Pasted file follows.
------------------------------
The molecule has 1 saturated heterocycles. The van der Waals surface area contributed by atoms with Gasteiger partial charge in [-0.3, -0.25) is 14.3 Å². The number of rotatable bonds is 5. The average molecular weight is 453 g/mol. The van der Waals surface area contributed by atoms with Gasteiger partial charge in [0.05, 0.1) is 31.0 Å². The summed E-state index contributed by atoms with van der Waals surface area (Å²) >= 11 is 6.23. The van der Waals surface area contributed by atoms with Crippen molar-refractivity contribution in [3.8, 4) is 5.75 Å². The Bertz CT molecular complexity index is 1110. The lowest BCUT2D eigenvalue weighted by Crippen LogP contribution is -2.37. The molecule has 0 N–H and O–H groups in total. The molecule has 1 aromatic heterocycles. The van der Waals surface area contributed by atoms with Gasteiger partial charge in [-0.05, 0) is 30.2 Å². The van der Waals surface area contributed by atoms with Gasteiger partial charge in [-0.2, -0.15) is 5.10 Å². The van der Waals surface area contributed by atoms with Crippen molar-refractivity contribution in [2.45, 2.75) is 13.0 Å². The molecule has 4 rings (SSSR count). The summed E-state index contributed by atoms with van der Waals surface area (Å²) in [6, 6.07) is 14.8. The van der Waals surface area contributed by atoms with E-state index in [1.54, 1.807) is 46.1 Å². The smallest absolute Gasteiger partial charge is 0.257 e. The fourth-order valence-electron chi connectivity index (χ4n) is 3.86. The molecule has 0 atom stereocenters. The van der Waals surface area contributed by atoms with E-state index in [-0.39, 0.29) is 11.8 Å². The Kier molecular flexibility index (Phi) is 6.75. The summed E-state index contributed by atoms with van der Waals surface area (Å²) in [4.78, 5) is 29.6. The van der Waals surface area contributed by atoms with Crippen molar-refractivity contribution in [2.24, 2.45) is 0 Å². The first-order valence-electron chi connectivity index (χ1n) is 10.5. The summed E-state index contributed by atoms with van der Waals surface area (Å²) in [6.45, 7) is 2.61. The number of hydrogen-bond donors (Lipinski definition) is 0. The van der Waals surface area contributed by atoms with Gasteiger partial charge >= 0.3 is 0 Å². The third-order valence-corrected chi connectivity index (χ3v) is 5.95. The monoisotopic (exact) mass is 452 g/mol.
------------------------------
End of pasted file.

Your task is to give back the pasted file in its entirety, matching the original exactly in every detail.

The molecule has 1 saturated heterocycles. The van der Waals surface area contributed by atoms with Gasteiger partial charge in [-0.3, -0.25) is 14.3 Å². The number of rotatable bonds is 5. The average molecular weight is 453 g/mol. The van der Waals surface area contributed by atoms with Gasteiger partial charge in [0.05, 0.1) is 31.0 Å². The summed E-state index contributed by atoms with van der Waals surface area (Å²) >= 11 is 6.23. The van der Waals surface area contributed by atoms with Crippen molar-refractivity contribution in [3.8, 4) is 5.75 Å². The Bertz CT molecular complexity index is 1110. The lowest BCUT2D eigenvalue weighted by Crippen LogP contribution is -2.37. The molecule has 0 N–H and O–H groups in total. The molecule has 1 aromatic heterocycles. The van der Waals surface area contributed by atoms with Gasteiger partial charge in [-0.05, 0) is 30.2 Å². The van der Waals surface area contributed by atoms with Gasteiger partial charge in [-0.2, -0.15) is 5.10 Å². The van der Waals surface area contributed by atoms with Crippen molar-refractivity contribution in [2.45, 2.75) is 13.0 Å². The molecule has 4 rings (SSSR count). The summed E-state index contributed by atoms with van der Waals surface area (Å²) in [6, 6.07) is 14.8. The van der Waals surface area contributed by atoms with E-state index in [1.54, 1.807) is 46.1 Å². The smallest absolute Gasteiger partial charge is 0.257 e. The fourth-order valence-electron chi connectivity index (χ4n) is 3.86. The molecule has 0 atom stereocenters. The van der Waals surface area contributed by atoms with E-state index in [-0.39, 0.29) is 11.8 Å². The Kier molecular flexibility index (Phi) is 6.75. The summed E-state index contributed by atoms with van der Waals surface area (Å²) in [4.78, 5) is 29.6. The van der Waals surface area contributed by atoms with Crippen molar-refractivity contribution in [2.24, 2.45) is 0 Å². The first-order valence-electron chi connectivity index (χ1n) is 10.5. The summed E-state index contributed by atoms with van der Waals surface area (Å²) in [6.45, 7) is 2.61. The number of hydrogen-bond donors (Lipinski definition) is 0. The van der Waals surface area contributed by atoms with Gasteiger partial charge >= 0.3 is 0 Å². The third-order valence-corrected chi connectivity index (χ3v) is 5.95. The monoisotopic (exact) mass is 452 g/mol.